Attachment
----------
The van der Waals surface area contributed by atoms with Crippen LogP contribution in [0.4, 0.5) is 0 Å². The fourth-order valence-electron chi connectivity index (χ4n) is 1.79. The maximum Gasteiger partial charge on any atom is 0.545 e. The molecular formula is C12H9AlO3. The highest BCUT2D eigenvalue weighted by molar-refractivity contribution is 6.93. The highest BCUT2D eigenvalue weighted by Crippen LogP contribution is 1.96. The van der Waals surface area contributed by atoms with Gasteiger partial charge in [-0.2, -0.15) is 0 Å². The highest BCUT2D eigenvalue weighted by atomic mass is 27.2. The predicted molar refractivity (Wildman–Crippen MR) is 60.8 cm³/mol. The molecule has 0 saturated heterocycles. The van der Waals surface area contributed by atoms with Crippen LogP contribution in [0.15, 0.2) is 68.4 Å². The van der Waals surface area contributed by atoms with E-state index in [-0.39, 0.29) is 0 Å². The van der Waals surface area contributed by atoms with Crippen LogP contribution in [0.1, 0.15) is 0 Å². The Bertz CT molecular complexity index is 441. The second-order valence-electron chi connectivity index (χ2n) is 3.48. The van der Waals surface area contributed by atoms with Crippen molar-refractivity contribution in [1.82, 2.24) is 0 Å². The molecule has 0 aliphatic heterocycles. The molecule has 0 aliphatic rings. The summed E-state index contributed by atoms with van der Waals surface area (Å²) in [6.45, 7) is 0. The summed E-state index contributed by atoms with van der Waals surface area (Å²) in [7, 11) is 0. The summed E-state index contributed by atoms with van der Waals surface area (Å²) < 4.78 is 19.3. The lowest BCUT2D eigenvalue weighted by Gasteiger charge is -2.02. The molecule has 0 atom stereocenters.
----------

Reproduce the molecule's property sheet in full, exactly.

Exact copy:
The van der Waals surface area contributed by atoms with Crippen LogP contribution in [0.4, 0.5) is 0 Å². The fourth-order valence-electron chi connectivity index (χ4n) is 1.79. The maximum Gasteiger partial charge on any atom is 0.545 e. The molecular formula is C12H9AlO3. The highest BCUT2D eigenvalue weighted by molar-refractivity contribution is 6.93. The highest BCUT2D eigenvalue weighted by Crippen LogP contribution is 1.96. The van der Waals surface area contributed by atoms with Gasteiger partial charge in [-0.2, -0.15) is 0 Å². The highest BCUT2D eigenvalue weighted by atomic mass is 27.2. The predicted molar refractivity (Wildman–Crippen MR) is 60.8 cm³/mol. The molecule has 0 saturated heterocycles. The van der Waals surface area contributed by atoms with Crippen LogP contribution in [0.15, 0.2) is 68.4 Å². The van der Waals surface area contributed by atoms with E-state index in [-0.39, 0.29) is 0 Å². The van der Waals surface area contributed by atoms with Crippen LogP contribution in [0.1, 0.15) is 0 Å². The Bertz CT molecular complexity index is 441. The second-order valence-electron chi connectivity index (χ2n) is 3.48. The van der Waals surface area contributed by atoms with Crippen molar-refractivity contribution in [1.82, 2.24) is 0 Å². The molecule has 0 aliphatic heterocycles. The molecule has 0 aliphatic rings. The summed E-state index contributed by atoms with van der Waals surface area (Å²) in [6.45, 7) is 0. The summed E-state index contributed by atoms with van der Waals surface area (Å²) in [7, 11) is 0. The summed E-state index contributed by atoms with van der Waals surface area (Å²) < 4.78 is 19.3. The lowest BCUT2D eigenvalue weighted by Gasteiger charge is -2.02. The molecule has 0 atom stereocenters.